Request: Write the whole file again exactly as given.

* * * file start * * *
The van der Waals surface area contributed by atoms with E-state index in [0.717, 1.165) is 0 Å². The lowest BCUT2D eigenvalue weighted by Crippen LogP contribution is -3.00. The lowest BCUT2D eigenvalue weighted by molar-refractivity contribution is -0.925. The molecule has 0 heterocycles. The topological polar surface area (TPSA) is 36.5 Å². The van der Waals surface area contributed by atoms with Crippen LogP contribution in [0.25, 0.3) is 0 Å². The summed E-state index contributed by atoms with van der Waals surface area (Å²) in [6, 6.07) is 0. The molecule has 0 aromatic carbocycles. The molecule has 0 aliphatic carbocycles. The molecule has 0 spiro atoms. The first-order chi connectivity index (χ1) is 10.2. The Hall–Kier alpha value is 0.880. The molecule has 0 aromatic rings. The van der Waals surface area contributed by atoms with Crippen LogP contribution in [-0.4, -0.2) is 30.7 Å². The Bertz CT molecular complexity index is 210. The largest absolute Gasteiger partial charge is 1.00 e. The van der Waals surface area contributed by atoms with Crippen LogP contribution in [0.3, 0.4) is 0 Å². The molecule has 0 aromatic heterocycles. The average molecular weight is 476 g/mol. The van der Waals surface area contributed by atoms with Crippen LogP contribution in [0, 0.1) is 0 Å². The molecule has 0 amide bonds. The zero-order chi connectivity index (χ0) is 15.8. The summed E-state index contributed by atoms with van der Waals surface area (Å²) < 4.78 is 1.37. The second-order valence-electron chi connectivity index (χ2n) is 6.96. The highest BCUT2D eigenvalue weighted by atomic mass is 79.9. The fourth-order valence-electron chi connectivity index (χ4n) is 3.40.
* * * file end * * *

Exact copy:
The van der Waals surface area contributed by atoms with E-state index in [0.717, 1.165) is 0 Å². The lowest BCUT2D eigenvalue weighted by Crippen LogP contribution is -3.00. The lowest BCUT2D eigenvalue weighted by molar-refractivity contribution is -0.925. The molecule has 0 heterocycles. The topological polar surface area (TPSA) is 36.5 Å². The van der Waals surface area contributed by atoms with Crippen LogP contribution in [0.25, 0.3) is 0 Å². The summed E-state index contributed by atoms with van der Waals surface area (Å²) in [6, 6.07) is 0. The molecule has 0 aromatic carbocycles. The molecule has 0 aliphatic carbocycles. The molecule has 0 spiro atoms. The first-order chi connectivity index (χ1) is 10.2. The Hall–Kier alpha value is 0.880. The molecule has 0 aromatic rings. The van der Waals surface area contributed by atoms with Crippen LogP contribution in [-0.4, -0.2) is 30.7 Å². The Bertz CT molecular complexity index is 210. The largest absolute Gasteiger partial charge is 1.00 e. The van der Waals surface area contributed by atoms with Crippen LogP contribution in [0.3, 0.4) is 0 Å². The molecule has 0 aromatic heterocycles. The average molecular weight is 476 g/mol. The van der Waals surface area contributed by atoms with Crippen LogP contribution in [0, 0.1) is 0 Å². The molecule has 0 amide bonds. The zero-order chi connectivity index (χ0) is 15.8. The summed E-state index contributed by atoms with van der Waals surface area (Å²) < 4.78 is 1.37. The second-order valence-electron chi connectivity index (χ2n) is 6.96. The highest BCUT2D eigenvalue weighted by atomic mass is 79.9. The fourth-order valence-electron chi connectivity index (χ4n) is 3.40.